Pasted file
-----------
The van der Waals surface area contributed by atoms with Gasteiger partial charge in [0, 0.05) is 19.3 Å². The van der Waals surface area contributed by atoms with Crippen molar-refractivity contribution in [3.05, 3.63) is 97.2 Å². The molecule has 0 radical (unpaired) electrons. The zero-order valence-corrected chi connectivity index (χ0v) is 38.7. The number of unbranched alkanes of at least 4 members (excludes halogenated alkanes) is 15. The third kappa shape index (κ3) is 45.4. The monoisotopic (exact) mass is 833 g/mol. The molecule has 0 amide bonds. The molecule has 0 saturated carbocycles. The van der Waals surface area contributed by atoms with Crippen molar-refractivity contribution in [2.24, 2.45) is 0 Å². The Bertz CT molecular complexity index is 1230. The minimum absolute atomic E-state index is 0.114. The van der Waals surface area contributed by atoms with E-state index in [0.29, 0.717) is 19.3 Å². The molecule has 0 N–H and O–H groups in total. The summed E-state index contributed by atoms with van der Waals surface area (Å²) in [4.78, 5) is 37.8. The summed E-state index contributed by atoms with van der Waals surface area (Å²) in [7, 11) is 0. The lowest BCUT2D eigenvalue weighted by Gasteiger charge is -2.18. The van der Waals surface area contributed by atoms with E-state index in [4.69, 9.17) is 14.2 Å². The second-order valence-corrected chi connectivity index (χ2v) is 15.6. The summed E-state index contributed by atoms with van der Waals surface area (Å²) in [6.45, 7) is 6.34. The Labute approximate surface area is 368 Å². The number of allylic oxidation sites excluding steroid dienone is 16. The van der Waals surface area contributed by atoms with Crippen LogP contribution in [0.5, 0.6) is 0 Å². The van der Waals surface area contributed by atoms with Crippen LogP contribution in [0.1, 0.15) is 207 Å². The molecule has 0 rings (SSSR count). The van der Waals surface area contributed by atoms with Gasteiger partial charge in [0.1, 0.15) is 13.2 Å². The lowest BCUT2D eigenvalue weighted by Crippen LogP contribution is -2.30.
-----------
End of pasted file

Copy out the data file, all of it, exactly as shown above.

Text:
The van der Waals surface area contributed by atoms with Gasteiger partial charge in [0, 0.05) is 19.3 Å². The van der Waals surface area contributed by atoms with Crippen molar-refractivity contribution in [3.05, 3.63) is 97.2 Å². The molecule has 0 radical (unpaired) electrons. The zero-order valence-corrected chi connectivity index (χ0v) is 38.7. The number of unbranched alkanes of at least 4 members (excludes halogenated alkanes) is 15. The third kappa shape index (κ3) is 45.4. The monoisotopic (exact) mass is 833 g/mol. The molecule has 0 amide bonds. The molecule has 0 saturated carbocycles. The van der Waals surface area contributed by atoms with Crippen molar-refractivity contribution in [2.24, 2.45) is 0 Å². The Bertz CT molecular complexity index is 1230. The minimum absolute atomic E-state index is 0.114. The van der Waals surface area contributed by atoms with E-state index in [0.29, 0.717) is 19.3 Å². The molecule has 0 N–H and O–H groups in total. The summed E-state index contributed by atoms with van der Waals surface area (Å²) in [4.78, 5) is 37.8. The summed E-state index contributed by atoms with van der Waals surface area (Å²) in [7, 11) is 0. The lowest BCUT2D eigenvalue weighted by Gasteiger charge is -2.18. The van der Waals surface area contributed by atoms with E-state index in [4.69, 9.17) is 14.2 Å². The second-order valence-corrected chi connectivity index (χ2v) is 15.6. The summed E-state index contributed by atoms with van der Waals surface area (Å²) in [6.45, 7) is 6.34. The Labute approximate surface area is 368 Å². The number of allylic oxidation sites excluding steroid dienone is 16. The van der Waals surface area contributed by atoms with Crippen LogP contribution in [0.5, 0.6) is 0 Å². The van der Waals surface area contributed by atoms with Crippen LogP contribution in [0.1, 0.15) is 207 Å². The molecule has 0 rings (SSSR count). The van der Waals surface area contributed by atoms with Gasteiger partial charge in [0.1, 0.15) is 13.2 Å². The lowest BCUT2D eigenvalue weighted by Crippen LogP contribution is -2.30.